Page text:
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Transgender Inmate Ashley Diamond Released From Ga. Prison

Ashley Diamond was released from prison following a lawsuit.
Ashley Diamond was released from prison following a lawsuit.
Credit / Courtesy of Southern Poverty Law Center
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Ashley Diamond has been released to family members from Augusta State Medical Prison. 

As of Monday morning, she’s under parole supervision, according to the Georgia State Board of Pardons and Paroles. 

Diamond, a transgender woman, sued the Georgia Department of Corrections in February after being denied hormone therapy and facing repeated assaults in men’s prison facilities where she was housed. Her case drew the attention of the U.S. Department of Justice who said the failure to provide individualized medical treatment for Diamond violated the Eighth Amendment’s prohibition of cruel and unusual punishment. 

Diamond, 37,  began serving an 11-year sentence in November 2012 for burglary, theft and other charges. She had received hormone treatments since age 17, up until she was incarcerated. 

The Georgia Department of Corrections officially changed its hormone treatment policy for transgender inmates in April.

The new policy from the state department states:

Offenders with a possible diagnosis of Gender Dysphoria, including offenders who assert they have Gender Dysphoria, will receive thorough medical and mental health evaluations from appropriately licensed and qualified medical and mental health professionals. The evaluation will include an assessment of the offender’s treatment and life experiences prior to incarceration as well as experiences during incarceration (including hormone therapy, completed or in-process surgical interventions, real life experience consistent with the offender’s gender identity, private expressions that conform to the preferred gender and counseling).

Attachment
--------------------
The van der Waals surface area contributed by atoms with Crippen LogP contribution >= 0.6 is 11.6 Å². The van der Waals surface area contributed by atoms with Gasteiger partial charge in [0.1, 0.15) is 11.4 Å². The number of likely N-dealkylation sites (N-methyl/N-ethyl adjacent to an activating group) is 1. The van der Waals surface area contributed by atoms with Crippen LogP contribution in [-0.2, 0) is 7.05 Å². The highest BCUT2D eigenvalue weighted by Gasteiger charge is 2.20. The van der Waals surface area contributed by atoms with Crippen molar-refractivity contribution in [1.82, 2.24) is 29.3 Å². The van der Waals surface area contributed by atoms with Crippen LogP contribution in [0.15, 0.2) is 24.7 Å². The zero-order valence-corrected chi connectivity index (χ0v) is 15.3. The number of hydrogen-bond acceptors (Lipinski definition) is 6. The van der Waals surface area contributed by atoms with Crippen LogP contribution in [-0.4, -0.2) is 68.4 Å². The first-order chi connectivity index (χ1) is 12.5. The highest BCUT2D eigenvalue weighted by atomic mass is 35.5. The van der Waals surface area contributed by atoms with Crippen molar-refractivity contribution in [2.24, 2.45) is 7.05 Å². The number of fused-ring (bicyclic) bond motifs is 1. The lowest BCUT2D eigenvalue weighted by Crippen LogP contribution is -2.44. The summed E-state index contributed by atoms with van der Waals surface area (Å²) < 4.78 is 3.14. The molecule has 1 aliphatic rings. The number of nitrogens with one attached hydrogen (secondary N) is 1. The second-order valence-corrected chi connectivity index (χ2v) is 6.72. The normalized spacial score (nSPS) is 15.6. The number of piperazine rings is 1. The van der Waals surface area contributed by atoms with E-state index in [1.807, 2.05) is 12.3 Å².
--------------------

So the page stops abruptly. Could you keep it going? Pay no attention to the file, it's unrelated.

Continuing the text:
If a diagnosis of Gender Dysphoria is reached, a treatment plan will be developed that promotes the physical and mental health of the patient. The development of the treatment plan is not solely dependent on services provided or the offender’s life experiences prior to incarceration. Treatment plans will be reviewed regularly and updated as necessary. Current, accepted standards of care will be used as a reference for developing the treatment plan.

Before then, the agency allowed inmates only the same level of treatment they’d received when they entered a corrections facility. 

According to recent court filings by the Southern Poverty Law Center, who sued the Georgia Department of Corrections on Diamond’s behalf, the dosage she’s since begun receiving remained inadequate for months. They also say despite the official policy change, transgender inmates continue to be denied satisfactory medical care.

The lawsuit also alleges Diamond has continued to face assaults as recently as June, when lawyers say she was placed in a cell with a sex offender.

The Southern Poverty Law Center says it will continue to pursue the case against Georgia corrections for damages.

State officials have not said specifically why Diamond was released.  However, a spokesman for the Board of Pardons and Paroles did provide a statement that said as follows:

The Board has the constitutional authority to release an offender on parole when it has determined the release is compatible with the welfare of society and public safety as was the case with this offender.

The board has a comprehensive case file on each offender. We investigate the case and the history including the criminal history of the inmate. The Board Members study the case file and make a decision whether to grant or deny parole and if to grant how much of the sentence the inmate should serve before being paroled.